President Vladimir Putin on Monday declared an end to a partial economic shutdown across Russia due to the coronavirus pandemic, but he said that many restrictions will remain in place.
In a televised address to the nation, Putin said it will be up to regional governors in the far-flung country to determine what industrial plants could reopen starting Tuesday. He emphasized that it's essential to preserve jobs and keep the economy running, provided that workers strictly observe sanitary norms.
"The nationwide nonworking regime is coming to an end," a somber-looking Putin said. "Gradually, and very carefully, we are starting to ease the restrictions."
Putin also said regional authorities should consider allowing people to take walks and exercise wherever and whenever possible. He emphasized that all mass gatherings will remain prohibited and noted that it's essential for all Russians who are older than 65 or have chronic illnesses to continue staying home.
Since the outbreak began, Putin has given Russia's regions broad authority to determine their own coronavirus strategies, arguing that the situation in various localities differs widely. Kremlin critics have described that policy as an attempt to shift responsibility for the high number of infections and bruising economic damage from the outbreak.
Putin had ordered the economic shutdown in late March, although key industrial plants and some other sectors were allowed to continue operating. Most Russians have been ordered to stay home, except for shopping in nearby stores and pharmacies and visits to doctors.
Putin's decision to ease the restrictions comes as Russia registered a daily record of over 11,600 new infections in the last 24 hours, more than half of them in Moscow. That has brought the national total to more than 221,000 cases — the world's fourth-highest after the United States, Spain and Britain — including about 2,000 deaths.
Some observers say official statistics reflect just a fraction of the real numbers and pointed out that the actual death toll could be significantly higher. Unlike the United States, Italy and some other countries, the Russian totals don't include some of the deaths of those who tested positive for the coronavirus. Those with chronic illnesses who died are counted separately, even if they had the virus.
Doctors across Russia also have decried shortages of protective equipment and questionable infection control procedures at hospitals, and hundreds of medical workers have gotten infected.
Moscow Mayor Sergei Sobyanin said last week that up to 2.5% of the capital's 12.7 million residents, or about 300,000 people, could have been infected.
Sobyanin and other Russian officials have argued that the increased number of cases reflects wider testing and noted that nearly half of those infected have slight symptoms or none at all. They argued that the lockdown has helped avert a surge in the number of gravely ill and so far prevented hospitals from being overwhelmed.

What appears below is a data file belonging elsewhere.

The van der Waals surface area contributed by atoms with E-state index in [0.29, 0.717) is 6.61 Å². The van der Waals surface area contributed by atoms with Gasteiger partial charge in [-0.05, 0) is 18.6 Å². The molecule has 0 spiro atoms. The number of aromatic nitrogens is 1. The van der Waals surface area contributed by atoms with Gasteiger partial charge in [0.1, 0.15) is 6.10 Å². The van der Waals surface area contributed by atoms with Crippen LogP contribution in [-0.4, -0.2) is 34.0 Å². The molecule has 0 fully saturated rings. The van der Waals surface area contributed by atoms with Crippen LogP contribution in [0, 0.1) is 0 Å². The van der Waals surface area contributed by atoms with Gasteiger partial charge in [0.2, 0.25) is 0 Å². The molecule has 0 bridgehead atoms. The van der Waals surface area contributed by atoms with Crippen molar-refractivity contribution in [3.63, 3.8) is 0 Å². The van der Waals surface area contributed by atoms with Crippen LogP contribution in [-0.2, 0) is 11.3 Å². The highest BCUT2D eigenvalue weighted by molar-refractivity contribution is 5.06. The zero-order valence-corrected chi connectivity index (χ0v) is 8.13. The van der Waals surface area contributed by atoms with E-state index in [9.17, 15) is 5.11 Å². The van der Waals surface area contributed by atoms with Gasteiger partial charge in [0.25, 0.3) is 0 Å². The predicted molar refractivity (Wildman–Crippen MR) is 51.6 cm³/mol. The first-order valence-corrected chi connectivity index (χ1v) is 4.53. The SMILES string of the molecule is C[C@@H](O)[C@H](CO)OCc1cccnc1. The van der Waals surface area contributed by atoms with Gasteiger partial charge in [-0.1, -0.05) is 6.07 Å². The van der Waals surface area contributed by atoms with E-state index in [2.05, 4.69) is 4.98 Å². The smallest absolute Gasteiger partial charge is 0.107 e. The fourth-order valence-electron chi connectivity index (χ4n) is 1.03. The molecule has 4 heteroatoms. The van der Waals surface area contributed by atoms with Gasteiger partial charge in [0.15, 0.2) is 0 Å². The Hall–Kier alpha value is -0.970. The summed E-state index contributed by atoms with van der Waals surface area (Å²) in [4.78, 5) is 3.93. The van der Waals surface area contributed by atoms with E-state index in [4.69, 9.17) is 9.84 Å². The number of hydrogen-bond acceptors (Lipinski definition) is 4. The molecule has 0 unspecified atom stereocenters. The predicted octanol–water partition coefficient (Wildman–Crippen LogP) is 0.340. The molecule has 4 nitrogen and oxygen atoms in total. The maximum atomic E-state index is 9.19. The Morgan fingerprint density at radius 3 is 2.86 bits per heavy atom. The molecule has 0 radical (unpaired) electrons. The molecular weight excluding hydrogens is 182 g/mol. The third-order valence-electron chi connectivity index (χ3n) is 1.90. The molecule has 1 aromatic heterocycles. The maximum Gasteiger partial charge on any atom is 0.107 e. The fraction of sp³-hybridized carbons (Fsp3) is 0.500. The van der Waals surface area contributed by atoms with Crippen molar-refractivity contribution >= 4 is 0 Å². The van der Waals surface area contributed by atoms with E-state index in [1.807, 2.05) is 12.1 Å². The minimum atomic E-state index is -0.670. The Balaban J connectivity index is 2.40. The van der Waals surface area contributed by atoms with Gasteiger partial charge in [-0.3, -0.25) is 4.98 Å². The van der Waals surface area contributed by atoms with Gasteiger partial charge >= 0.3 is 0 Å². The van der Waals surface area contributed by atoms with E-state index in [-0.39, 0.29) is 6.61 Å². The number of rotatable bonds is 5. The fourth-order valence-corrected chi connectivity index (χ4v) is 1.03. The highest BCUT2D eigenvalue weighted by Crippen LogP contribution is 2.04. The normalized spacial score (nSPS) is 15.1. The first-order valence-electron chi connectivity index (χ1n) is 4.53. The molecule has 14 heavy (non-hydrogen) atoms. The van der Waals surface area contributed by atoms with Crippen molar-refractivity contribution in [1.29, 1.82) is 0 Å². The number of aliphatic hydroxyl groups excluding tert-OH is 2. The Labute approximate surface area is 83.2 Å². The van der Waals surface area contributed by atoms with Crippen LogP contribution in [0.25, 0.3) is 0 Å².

Putin said that in recent weeks Russia has increased the capacity of hospitals treating coronavirus patients from 29,000 to 130,000 and has a sufficient reserve of ventilators.
He said the number of tests performed daily will increase from 170,000 to 300,000 by mid-May.
Regarding the lifting of restrictions, he argued that a "single pattern can't be applied, as in some regions certain actions may raise risks, while in others they may result in unwarranted restrictions."
"I repeat, lifting restrictions will not come fast," Putin added. "We mustn't allow a fallback, a new wave of epidemic and a rise in grave cases."
Moscow has taken the lead in allowing all of its industrial plants and construction sites to resume work starting Tuesday, and Putin said other regions might want to follow suit. Still closed in the capital are hairdressers, car dealers, stores other than food shops and most other service sector businesses. But in some of Russia's provinces, some of those businesses already have been allowed to reopen.
Putin emphasized that the restrictions must be lifted gradually to avoid triggering a new wave of contagion.
He said that he fully understands the public's desire to return to normal life, but he warned that caution is essential.
"I realize that patience is running out to observe the restrictions, but getting infected is much worth than that," he said.
A large part of his speech was devoted to outlining new measures to soften the devastating economic impact of the outbreak. Putin, who has faced criticism for failing to offer tangible help to the population as well as small and medium businesses hurt in the health crisis, announced a package of new support measures.
He said unemployment has doubled to 1.4 million, and said that the government will subsidize loans to encourage businesses to keep as many of their employees as possible. He also announced tax breaks for businesses and various additional payments to families with children and for other categories of the population.
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